Last Halloween, a party turned deadly during a dispute over drugs and money that led to a quadruple shooting. Now, two people have been arrested and charged with the murder of 19-year-old Khalil Carter.
The shooting occurred on the 500 block of Pointe Drive in Hammond, Indiana according to the Chicago Tribune.
19-year-old Paradise Haynes and 17-year-old Lucky Tyler (both from Chicago) went to an apartment where Carter was. Two other people were there as well, one who came with Haynes and Tyler, and one 18-year-old man who was there with Carter.
The group called a dealer to deliver 3.5 grams of weed for $35. While they were all smoking, one of the other men went to go use the bathroom. But when he returned, he had a gun in his hand and was pointing it at Carter and the 18-year-old.
At this point, Haynes and Tyler joined in with the other assailant asking about money. This is apparently in reference to Carter’s friend posting a picture of $4,000 on Facebook the day before.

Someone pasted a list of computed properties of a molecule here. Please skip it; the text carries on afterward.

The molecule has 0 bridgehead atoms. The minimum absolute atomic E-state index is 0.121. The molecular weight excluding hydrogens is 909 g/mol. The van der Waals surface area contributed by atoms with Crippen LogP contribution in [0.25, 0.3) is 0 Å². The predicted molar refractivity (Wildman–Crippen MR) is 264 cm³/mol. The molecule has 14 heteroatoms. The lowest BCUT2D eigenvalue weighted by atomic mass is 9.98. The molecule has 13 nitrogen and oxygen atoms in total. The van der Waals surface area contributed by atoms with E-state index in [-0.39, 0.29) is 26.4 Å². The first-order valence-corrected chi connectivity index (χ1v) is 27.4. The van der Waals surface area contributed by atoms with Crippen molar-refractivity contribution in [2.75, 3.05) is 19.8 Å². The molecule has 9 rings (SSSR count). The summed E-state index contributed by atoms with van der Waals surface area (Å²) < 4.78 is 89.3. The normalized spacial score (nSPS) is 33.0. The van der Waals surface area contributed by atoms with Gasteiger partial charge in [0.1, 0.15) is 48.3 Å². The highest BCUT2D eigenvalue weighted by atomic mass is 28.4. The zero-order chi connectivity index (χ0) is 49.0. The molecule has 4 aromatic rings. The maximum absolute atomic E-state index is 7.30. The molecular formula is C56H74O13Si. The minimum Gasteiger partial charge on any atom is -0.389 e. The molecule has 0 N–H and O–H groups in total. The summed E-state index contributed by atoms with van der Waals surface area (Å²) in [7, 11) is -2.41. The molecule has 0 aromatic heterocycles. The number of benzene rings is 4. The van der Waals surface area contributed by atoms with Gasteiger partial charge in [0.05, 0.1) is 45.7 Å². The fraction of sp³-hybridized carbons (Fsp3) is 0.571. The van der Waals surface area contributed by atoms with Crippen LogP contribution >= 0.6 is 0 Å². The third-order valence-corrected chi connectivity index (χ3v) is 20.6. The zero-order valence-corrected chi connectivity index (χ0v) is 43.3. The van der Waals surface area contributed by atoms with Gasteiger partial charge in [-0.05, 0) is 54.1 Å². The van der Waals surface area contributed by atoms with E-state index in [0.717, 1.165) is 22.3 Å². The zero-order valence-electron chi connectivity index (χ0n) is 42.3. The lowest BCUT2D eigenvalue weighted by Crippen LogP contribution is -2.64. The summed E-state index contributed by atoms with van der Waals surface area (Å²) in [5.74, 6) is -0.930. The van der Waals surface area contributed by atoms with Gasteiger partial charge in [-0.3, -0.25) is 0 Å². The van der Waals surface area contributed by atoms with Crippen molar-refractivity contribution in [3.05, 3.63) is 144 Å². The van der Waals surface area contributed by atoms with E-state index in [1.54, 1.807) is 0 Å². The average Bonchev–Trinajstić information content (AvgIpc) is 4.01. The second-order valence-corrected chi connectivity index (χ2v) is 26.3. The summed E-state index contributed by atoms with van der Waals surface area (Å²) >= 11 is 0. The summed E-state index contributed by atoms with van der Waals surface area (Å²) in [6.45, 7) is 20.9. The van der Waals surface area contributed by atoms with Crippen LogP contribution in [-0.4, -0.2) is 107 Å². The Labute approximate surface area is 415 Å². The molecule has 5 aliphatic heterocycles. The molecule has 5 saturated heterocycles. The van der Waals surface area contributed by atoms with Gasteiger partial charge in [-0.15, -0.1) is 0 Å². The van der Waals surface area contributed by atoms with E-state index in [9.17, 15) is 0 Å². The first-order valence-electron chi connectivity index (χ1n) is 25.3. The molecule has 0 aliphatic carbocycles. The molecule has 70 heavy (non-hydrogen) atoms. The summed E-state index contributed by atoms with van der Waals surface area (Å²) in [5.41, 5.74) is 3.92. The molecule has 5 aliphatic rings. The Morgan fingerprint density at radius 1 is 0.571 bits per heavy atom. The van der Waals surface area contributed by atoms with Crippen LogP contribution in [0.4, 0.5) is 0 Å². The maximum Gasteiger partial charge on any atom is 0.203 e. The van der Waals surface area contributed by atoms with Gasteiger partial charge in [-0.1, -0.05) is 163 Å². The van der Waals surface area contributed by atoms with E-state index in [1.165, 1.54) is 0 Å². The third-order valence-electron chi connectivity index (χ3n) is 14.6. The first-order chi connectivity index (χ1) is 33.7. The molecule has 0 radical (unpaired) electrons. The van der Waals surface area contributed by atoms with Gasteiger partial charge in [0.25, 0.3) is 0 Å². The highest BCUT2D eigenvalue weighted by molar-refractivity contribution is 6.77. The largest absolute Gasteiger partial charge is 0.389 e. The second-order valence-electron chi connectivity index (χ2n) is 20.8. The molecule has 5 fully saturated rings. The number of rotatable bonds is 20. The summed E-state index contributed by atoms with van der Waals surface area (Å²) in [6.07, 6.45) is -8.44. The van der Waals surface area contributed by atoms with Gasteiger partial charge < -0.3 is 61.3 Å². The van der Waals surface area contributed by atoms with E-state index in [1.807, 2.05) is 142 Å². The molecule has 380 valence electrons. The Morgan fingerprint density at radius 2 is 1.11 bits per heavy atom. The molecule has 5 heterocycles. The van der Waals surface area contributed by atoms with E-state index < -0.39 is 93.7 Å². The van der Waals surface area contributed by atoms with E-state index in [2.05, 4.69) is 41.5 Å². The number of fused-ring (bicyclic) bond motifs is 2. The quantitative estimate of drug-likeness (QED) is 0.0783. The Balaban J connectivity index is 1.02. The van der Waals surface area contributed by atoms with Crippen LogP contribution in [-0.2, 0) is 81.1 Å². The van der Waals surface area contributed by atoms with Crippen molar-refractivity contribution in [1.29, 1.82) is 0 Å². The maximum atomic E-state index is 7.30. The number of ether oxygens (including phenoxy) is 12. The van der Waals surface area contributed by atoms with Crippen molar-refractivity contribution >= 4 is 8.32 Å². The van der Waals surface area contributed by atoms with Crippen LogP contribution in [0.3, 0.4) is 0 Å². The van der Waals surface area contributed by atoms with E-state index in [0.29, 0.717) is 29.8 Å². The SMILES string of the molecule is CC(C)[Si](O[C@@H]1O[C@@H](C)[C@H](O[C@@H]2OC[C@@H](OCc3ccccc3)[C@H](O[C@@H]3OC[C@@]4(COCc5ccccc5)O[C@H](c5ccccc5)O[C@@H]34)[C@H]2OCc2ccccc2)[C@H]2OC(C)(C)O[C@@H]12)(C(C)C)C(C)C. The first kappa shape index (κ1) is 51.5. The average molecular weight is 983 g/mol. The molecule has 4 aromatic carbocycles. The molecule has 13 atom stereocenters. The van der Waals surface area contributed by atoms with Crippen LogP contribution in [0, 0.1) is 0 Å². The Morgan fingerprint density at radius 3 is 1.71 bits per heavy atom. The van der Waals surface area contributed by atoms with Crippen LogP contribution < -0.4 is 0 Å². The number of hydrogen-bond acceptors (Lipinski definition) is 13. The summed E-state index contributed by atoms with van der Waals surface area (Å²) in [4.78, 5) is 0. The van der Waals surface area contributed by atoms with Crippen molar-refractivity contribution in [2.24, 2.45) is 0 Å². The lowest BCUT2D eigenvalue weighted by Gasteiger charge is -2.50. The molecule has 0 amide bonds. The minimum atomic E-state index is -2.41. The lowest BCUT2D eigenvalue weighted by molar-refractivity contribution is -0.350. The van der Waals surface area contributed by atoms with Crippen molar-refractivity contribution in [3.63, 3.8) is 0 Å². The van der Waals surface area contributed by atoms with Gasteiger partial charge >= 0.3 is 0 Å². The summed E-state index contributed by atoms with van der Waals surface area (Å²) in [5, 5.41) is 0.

The shooting began after the two resisted. Both Carter and the 18-year-old man were shot, but only Carter fatally. Haynes, Tyler, and the other man fled as Carter and the 18-year-old shot at them down a hallway. Both Haynes and Tyler were shot.
It turns out that Facebook was used not only as inspiration for the robbery but in the aftermath as well. Days before the shooting, Haynes asked on the social media platform if anyone “knew anyone that Haynes could rob” according to an affidavit.
The day after the robbery? Haynes wrote she “got shot three times the previous night” and was done with robberies “cause its not worth it.”
In addition to being charged with murder, Haynes and Tyler were charged with murder in perpetration of a robbery, aggravated battery and two counts each of robbery and criminal confinement.
There is no information about the third unknown man at this time.
This is the second time recently that Facebook has been used as a primary source in crime. Police have been investigating crimes related to guns and drugs through the private groups on the website which has led to 50 arrests, seizure of 18 firearms, and confiscation of over $46,000 of drugs.